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Uncommonly Sensible

Keeping the "anal" in analytical... (While trying to remain civilized)

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Location: United States

Monday, April 24, 2006

Hit & run!

Yet another acquaintance of mine (a Vietnam vet) has been struck while out riding, this time from behind. He flew through the air for several yards, and had the added misfortune to land on his face, breaking both cheekbones and assorted others. The perpetrator fled the scene; there were no witnesses. At least he wasn't killed, but the road to recovery will be a long and painful one.

Not too terribly long ago I lost a cousin (and her boyfriend) because someone pulled out right in front of them on U.S. 1 in Philly from a side street.

I myself was nearly killed in '96 (no) thanks to a pickup truck who cut right in front of me and then locked up his brakes. In fact, I had to endure surgery on this magnificent brain due to that incident. A lot of people may not realize this, but the stopping distance for a motorcycle is much longer than a vehicle with 4 (or more) wheels on the ground.

Just about invariably, the people who do these things claim to have never seen their victim(s) until it was too late.

I know of a lot of people who don't ride anymore, because it's too dangerous. I cannot say that I blame them, but it sure seems unfair that in most instances, the people who commit these crimes get away with them.

It seems to me that the driving test is way too easy, since so many motor vehicle operators seem to be barely in control at any given time.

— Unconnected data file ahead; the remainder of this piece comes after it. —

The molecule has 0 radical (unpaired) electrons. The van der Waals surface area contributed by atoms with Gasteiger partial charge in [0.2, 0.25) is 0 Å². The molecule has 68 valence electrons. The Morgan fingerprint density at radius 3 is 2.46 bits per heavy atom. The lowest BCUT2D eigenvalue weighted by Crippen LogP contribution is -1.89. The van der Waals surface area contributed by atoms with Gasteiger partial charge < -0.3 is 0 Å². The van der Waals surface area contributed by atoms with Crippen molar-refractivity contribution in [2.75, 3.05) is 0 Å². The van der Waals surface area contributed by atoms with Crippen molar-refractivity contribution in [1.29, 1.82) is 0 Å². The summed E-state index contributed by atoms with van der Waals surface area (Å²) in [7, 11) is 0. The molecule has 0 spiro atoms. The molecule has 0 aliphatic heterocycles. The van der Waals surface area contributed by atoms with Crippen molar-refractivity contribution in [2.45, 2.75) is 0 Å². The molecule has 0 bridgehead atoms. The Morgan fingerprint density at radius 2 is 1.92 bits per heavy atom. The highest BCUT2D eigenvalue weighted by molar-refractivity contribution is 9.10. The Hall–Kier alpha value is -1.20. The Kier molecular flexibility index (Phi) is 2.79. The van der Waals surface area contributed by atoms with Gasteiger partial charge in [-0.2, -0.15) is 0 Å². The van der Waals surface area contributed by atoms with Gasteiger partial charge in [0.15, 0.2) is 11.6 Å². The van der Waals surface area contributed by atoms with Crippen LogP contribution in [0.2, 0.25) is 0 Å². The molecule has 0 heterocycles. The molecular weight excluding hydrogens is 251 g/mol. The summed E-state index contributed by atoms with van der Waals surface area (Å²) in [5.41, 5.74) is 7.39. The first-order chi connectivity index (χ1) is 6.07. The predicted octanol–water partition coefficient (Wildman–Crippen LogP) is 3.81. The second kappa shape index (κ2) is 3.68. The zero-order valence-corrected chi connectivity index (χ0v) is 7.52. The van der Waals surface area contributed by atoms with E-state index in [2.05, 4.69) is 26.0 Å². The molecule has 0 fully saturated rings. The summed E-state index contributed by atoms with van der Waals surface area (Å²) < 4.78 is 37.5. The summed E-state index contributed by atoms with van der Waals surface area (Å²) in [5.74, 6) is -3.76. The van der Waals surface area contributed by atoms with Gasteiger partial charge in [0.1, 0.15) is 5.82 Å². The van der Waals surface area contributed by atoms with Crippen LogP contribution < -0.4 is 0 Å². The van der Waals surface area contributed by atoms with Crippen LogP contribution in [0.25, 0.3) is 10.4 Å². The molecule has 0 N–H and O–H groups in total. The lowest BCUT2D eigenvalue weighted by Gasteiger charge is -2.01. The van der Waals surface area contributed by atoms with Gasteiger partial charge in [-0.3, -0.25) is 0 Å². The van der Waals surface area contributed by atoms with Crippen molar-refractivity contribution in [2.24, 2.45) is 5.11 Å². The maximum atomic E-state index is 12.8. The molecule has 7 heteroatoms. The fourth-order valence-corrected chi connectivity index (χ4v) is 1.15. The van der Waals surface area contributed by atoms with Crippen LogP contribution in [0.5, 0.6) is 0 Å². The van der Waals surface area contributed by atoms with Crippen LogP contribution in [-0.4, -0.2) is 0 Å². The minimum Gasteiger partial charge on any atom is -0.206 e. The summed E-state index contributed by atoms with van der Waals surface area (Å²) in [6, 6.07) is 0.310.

The penalties for these things are obviously insufficient...

Sunday, April 16, 2006

Good News!

After the Sabbath, at dawn on the first day of the week, Mary Magdalene and the other Mary went to look at the tomb. There was a violent earthquake, for an angel of the Lord came down from heaven and, going to the tomb, rolled back the stone and sat on it. His appearance was like lightning, and his clothes were white as snow. The guards were so afraid of him that they shook and became like dead men.

The angel said to the women, "Do not be afraid, for I know that you are looking for Jesus, who was crucified. He is not here; he has risen, just as he said. Come and see the place where he lay. Then go quickly and tell his disciples: 'He has risen from the dead and is going ahead of you into Galilee. There you will see him.' Now I have told you."

So the women hurried away from the tomb, afraid yet filled with joy, and ran to tell his disciples. Suddenly Jesus met them. "Greetings," he said. They came to him, clasped his feet and worshiped him. Then Jesus said to them, "Do not be afraid. Go and tell my brothers to go to Galilee; there they will see me."